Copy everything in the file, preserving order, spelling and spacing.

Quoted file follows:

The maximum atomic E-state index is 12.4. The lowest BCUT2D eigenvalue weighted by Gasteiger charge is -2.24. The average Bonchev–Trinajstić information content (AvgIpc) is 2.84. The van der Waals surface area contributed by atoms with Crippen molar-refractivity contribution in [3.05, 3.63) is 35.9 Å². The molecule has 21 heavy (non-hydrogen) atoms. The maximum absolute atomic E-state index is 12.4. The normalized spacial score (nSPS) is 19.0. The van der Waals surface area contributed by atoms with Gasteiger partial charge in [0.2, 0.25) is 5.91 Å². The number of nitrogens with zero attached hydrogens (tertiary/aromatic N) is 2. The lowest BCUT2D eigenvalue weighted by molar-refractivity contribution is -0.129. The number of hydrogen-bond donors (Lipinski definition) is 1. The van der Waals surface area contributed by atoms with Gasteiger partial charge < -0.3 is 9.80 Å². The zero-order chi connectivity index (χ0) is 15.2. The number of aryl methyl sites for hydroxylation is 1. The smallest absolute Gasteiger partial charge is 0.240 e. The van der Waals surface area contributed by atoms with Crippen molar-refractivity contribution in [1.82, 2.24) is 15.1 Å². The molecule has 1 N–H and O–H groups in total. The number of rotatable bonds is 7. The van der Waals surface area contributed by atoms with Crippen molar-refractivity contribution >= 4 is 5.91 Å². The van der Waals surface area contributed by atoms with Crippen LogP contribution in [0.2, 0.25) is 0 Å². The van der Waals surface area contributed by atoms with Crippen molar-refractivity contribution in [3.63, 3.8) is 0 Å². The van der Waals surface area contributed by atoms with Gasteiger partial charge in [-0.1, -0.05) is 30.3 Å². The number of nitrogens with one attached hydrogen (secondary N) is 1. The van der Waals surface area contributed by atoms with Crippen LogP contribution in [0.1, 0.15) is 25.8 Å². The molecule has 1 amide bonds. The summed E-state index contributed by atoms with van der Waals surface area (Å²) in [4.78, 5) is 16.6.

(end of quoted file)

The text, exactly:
The maximum atomic E-state index is 12.4. The lowest BCUT2D eigenvalue weighted by Gasteiger charge is -2.24. The average Bonchev–Trinajstić information content (AvgIpc) is 2.84. The van der Waals surface area contributed by atoms with Crippen molar-refractivity contribution in [3.05, 3.63) is 35.9 Å². The molecule has 21 heavy (non-hydrogen) atoms. The maximum absolute atomic E-state index is 12.4. The normalized spacial score (nSPS) is 19.0. The van der Waals surface area contributed by atoms with Gasteiger partial charge in [0.2, 0.25) is 5.91 Å². The number of nitrogens with zero attached hydrogens (tertiary/aromatic N) is 2. The lowest BCUT2D eigenvalue weighted by molar-refractivity contribution is -0.129. The number of hydrogen-bond donors (Lipinski definition) is 1. The van der Waals surface area contributed by atoms with Gasteiger partial charge < -0.3 is 9.80 Å². The zero-order chi connectivity index (χ0) is 15.2. The number of aryl methyl sites for hydroxylation is 1. The smallest absolute Gasteiger partial charge is 0.240 e. The van der Waals surface area contributed by atoms with Crippen molar-refractivity contribution in [1.82, 2.24) is 15.1 Å². The molecule has 1 N–H and O–H groups in total. The number of rotatable bonds is 7. The van der Waals surface area contributed by atoms with Crippen molar-refractivity contribution >= 4 is 5.91 Å². The van der Waals surface area contributed by atoms with Crippen LogP contribution in [0.2, 0.25) is 0 Å². The van der Waals surface area contributed by atoms with Crippen molar-refractivity contribution in [3.63, 3.8) is 0 Å². The van der Waals surface area contributed by atoms with Gasteiger partial charge in [-0.1, -0.05) is 30.3 Å². The number of nitrogens with one attached hydrogen (secondary N) is 1. The van der Waals surface area contributed by atoms with Crippen LogP contribution in [0.1, 0.15) is 25.8 Å². The molecule has 1 amide bonds. The summed E-state index contributed by atoms with van der Waals surface area (Å²) in [4.78, 5) is 16.6.